Judge Amanda Williams of Brunswick has announced she will be retiring on January 2, 2012. She has also agreed to never seek or hold judicial office again. This dramatic exit was due to what the Atlanta Journal Constitution characterizes as a “tyrannical” reign over her courtroom.
Judge Williams has presided over the Glynn County drug court for the past 12 years. She is Chief Judge of the five-county Brunswick Judicial Circuit and first won election to the Superior Court over 21 years ago. But she had recently come under serious scrutiny.
The state Judicial Qualifications Commission filed twelve ethics charges against Williams in November and filed more just last week. The accusations range from jailing drug court participants for indefinite periods, allowing attorneys who were related to her to represent clients in her courtroom, and “behaving in a tyrannical manner”.
The commission was expected to hear the case in a trial this year. Former Georgia Supreme Court Chief Justice Leah Ward Sears and former state Attorney General Mike Bowers were set to prosecute the case against her. Sears remarked that Williams’ decision to retire was the “best resolution I could have hoped for.”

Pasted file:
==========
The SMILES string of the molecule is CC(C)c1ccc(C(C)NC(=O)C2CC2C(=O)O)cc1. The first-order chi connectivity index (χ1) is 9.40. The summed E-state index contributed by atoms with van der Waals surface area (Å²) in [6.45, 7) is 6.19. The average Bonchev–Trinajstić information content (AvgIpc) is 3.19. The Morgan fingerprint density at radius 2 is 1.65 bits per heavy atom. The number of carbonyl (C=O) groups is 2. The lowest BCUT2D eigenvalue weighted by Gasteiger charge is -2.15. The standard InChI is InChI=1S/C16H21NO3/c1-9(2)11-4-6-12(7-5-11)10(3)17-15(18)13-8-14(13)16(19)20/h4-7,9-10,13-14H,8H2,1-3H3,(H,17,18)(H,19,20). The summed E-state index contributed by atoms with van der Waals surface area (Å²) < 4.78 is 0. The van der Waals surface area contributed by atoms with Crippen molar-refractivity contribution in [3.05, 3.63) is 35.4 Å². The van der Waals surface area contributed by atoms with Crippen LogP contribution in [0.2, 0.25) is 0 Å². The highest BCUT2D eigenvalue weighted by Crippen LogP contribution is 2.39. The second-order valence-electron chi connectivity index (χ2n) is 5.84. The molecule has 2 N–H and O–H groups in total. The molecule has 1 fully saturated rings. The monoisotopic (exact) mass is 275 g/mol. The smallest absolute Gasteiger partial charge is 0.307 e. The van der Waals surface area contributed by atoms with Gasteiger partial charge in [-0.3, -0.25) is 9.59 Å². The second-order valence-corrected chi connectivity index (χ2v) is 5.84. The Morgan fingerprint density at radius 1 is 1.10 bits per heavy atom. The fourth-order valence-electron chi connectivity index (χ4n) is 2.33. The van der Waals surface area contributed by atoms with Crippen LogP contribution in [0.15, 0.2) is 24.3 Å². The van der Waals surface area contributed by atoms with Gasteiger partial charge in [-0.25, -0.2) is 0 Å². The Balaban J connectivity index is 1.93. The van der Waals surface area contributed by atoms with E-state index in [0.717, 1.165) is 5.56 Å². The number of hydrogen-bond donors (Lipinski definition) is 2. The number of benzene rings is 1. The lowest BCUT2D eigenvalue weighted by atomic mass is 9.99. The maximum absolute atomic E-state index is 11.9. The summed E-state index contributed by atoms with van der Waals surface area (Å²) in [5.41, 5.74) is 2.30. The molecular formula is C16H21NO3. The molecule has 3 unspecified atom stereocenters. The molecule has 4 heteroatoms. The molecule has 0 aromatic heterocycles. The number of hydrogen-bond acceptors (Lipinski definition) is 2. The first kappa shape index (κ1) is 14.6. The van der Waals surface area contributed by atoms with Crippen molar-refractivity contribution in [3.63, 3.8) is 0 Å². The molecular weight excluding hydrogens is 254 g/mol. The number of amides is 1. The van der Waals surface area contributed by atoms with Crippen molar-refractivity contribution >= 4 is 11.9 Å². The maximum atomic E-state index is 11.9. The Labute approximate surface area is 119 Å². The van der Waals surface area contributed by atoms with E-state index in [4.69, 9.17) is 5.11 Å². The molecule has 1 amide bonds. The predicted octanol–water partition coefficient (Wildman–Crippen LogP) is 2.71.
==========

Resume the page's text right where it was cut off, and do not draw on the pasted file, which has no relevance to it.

Williams seemed to take a volatile approach to her judgeship, jailing one offender for using the term “baby momma” in her courtroom. On another date, when a group of juvenile probationers were present, Williams chastised one girl for laughing in court. When she began to cry, Williams ordered her handcuffed and removed from the courtroom.
Another, more serious case, involved a woman who had known suicidal tendencies. Williams ordered her jailed indefinitely with “total restriction”, meaning no visitors or phone calls. She attempted suicide in the jail two weeks later.
Judges’ attitudes and manners vary greatly from courtroom to courtroom, and that’s nothing new. But being unethical is inappropriate and could cost a judge the bench. Dramatic behavior like this isn’t common at all, though judges often say and do things that aren’t necessarily welcome or wanted, from the point of view of the defendant.
When you are charged with a crime, facing the judge is one of the most intimidating parts. Having a criminal defense attorney on your side can make it a little less scary.
Whether you are guilty of a crime or believe you are wrongly accused of an offense, a defense lawyer can help advocate for your best interests when dealing with the judge and the prosecutor. Contact our offices to see if we can help you with your case.